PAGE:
CLEARWATER, Fla. — About three and a half years after the Yankees signed Jasson Dominguez for $5.1 million, they’re now getting their best look at the man dubbed “The Martian.”
In his first real opportunity, the 20-year-old switch-hitter gave a glimpse of why the Yankees are so excited about him when he crushed a home run in his Grapefruit League debut Saturday at BayCare Ballpark.
Facing Phillies left-hander Ben Bowden in his second at-bat, Dominguez took a first-string slider and put an easy swing on it, drilling it 420 feet into left-center for a solo homer.
“Obviously I felt good,” a smiling Dominguez, who started at center, said through an interpreter. “Just like the Futures game. He felt the same.”
Dominguez was referring to the Futures Game at Dodger Stadium last summer, in which he also blew up his home base to put the spotlight on him.
Saturday’s homestand wasn’t all that big, but it was Dominguez’s first chance to make an impression in an exhibition game during his first major league camp.
“It was pretty good,” he said as the Yankees lost to the Phillies 7-4. “A learning experience, really, and a lot of fun.”
Manager Aaron Boone was also encouraged by Dominguez’s other two at-bats Saturday, in which he threw a 102.7 mph ground ball to first base and then flew out to left.
“He’s talented,” Boone said. “Just good, quality at-bats. You could tell the guy has a real understanding and facility in the strike zone. No panic up there. It was good to see him actually get into one.”
After leaving the Dominican Republic in the summer of 2019, Dominguez was robbed of his 2020 minor league season due to the coronavirus pandemic. The entertaining prospect finally found his feet in pro ball in 2021 and then made up for lost time in 2022.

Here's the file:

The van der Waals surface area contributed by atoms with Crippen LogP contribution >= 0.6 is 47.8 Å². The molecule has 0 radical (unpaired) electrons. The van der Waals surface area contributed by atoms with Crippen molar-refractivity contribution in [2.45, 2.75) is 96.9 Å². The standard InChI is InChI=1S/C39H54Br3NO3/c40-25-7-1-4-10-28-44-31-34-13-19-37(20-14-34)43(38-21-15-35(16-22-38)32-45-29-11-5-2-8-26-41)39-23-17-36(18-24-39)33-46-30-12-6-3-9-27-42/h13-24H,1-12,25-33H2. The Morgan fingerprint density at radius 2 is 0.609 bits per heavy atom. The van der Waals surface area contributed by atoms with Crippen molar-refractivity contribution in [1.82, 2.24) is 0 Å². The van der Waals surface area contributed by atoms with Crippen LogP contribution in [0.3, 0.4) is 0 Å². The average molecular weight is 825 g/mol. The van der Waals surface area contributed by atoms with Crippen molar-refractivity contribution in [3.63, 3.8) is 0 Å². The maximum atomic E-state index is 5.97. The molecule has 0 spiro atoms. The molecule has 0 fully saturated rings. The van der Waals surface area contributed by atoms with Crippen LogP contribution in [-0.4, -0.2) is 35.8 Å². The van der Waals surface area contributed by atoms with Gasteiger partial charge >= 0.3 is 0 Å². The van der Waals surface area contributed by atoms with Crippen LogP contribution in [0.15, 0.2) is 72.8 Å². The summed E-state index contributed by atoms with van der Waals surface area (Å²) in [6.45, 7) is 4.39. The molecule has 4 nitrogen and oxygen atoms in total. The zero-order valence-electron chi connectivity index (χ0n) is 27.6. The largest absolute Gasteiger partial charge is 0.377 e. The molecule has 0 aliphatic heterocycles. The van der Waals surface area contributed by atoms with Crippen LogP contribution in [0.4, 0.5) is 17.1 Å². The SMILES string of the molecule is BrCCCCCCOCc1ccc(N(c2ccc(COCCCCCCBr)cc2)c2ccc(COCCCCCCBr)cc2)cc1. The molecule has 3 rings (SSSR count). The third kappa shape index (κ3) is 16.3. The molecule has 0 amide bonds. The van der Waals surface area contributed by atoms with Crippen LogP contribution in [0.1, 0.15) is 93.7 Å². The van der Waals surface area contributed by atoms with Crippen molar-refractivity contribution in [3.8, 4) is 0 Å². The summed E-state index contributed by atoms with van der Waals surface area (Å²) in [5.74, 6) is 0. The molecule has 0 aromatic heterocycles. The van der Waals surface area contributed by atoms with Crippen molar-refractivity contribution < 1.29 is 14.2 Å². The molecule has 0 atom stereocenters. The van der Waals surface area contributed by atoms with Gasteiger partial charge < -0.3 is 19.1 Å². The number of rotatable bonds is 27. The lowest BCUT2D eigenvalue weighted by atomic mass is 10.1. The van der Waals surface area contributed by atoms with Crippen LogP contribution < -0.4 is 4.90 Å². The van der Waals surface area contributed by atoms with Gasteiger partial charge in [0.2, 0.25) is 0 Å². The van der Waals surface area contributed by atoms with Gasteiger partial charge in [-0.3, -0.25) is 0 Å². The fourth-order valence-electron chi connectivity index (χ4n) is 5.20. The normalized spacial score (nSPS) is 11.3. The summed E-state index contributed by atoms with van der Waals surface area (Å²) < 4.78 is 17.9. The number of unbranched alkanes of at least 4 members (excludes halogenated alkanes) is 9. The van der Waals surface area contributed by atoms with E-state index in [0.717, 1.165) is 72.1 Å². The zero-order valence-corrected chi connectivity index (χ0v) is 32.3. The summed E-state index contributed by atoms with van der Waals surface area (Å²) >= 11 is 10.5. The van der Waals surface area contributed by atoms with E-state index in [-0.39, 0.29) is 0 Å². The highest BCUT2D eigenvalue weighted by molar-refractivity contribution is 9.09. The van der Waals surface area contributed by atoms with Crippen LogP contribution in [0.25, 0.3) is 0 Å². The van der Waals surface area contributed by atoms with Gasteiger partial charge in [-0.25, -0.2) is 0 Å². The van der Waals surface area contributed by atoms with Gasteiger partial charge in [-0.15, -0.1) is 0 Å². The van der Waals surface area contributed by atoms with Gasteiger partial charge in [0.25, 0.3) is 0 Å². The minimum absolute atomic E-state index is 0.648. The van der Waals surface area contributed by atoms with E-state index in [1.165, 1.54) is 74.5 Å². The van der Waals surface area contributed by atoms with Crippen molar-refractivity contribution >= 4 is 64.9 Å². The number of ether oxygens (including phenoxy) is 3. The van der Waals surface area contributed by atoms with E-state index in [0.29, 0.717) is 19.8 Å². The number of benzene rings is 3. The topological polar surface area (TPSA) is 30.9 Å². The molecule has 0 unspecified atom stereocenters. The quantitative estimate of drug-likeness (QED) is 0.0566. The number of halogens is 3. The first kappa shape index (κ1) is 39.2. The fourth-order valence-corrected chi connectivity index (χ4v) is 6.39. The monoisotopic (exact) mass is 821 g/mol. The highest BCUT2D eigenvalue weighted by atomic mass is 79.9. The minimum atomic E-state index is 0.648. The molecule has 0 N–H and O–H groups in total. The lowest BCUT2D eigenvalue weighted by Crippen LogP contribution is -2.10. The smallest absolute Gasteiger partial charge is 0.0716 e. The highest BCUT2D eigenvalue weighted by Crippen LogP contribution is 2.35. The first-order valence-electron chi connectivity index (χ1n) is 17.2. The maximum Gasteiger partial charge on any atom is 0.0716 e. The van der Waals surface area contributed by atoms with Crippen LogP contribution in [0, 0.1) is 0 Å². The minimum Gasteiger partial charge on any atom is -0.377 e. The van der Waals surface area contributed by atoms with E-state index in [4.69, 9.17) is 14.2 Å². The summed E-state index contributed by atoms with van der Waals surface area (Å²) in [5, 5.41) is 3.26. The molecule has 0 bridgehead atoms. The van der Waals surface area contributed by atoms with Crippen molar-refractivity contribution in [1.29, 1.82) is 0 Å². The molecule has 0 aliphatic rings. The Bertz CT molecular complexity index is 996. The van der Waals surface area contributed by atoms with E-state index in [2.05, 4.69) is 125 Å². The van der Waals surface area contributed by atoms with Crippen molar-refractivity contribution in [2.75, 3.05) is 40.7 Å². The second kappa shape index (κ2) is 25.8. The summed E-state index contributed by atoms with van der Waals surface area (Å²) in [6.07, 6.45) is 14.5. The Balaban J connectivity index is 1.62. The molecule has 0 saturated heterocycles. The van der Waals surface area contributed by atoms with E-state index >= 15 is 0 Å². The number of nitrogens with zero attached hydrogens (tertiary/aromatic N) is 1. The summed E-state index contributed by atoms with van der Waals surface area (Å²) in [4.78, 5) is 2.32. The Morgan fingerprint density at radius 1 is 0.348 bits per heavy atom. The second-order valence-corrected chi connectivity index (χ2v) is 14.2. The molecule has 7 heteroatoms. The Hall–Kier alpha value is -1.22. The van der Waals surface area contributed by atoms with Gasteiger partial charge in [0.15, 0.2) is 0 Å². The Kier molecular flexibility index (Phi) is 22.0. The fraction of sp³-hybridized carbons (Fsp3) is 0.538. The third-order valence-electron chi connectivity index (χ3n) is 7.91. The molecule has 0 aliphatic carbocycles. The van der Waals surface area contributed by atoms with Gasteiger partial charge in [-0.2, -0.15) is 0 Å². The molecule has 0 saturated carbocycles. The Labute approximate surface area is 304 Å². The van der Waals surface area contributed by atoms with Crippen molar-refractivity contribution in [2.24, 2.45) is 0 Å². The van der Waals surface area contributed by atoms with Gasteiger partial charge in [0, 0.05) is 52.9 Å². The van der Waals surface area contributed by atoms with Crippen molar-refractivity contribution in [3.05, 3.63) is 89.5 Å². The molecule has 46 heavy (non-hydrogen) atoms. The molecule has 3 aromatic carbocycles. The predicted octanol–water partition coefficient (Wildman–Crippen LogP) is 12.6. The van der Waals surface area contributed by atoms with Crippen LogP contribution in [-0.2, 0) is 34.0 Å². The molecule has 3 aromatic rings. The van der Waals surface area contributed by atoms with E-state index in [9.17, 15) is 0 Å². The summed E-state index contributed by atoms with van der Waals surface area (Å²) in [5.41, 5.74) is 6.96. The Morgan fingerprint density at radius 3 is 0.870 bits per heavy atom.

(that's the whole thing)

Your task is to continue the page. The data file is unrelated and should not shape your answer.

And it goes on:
As Dominguez played at three different levels of the minor leagues last year — ending with a brief stint at Double-A Somerset — he continued to develop and make strides in important areas beyond the more visible stats, such as a combined .273 batting average. and . 837 OPS.
“I think the really exciting things when you start looking at his contact quality, his strikeout rates, his walk and strikeout rates, all those things, he got better as he went up and as the competition got better,” Boone said. . “So that was something from last year that was really encouraging for him. Obviously you have a full, regular year where you get a nice volume of at-bats, it’s that experience that starts to become so valuable as you go up. I think even more than the raw numbers, the fundamental things we’ve seen from him as he’s gone from level to level has been really encouraging.”
Once major league camp ends this spring, Dominguez is a candidate to start the season at Double-A and play a full season there. But suddenly, his arrival in the Bronx doesn’t seem as far off as it once did.
Dominguez, however, insisted he has not considered getting there since this season.
“Things like that, I have no control over,” he said. “For me, it’s just a mentality of laser focus on the task in front of me on a daily basis.”
As for where he fits in the outfield, Boone said the Yankees believe Dominguez has the tools to stick long-term in center field, where Harrison Bader — who is set to become a free agent after this season — currently resides.
“It always depends, when he’s ready to be a major leaguer or on this team, then obviously your staff right now falls into that,” Boone said. “But we see him as a center, yes. Whether that means he gets to play corner at some point because a Harrison Bader is here and stuff like that, that’s something. But we absolutely feel his skill set points to him being a central player.”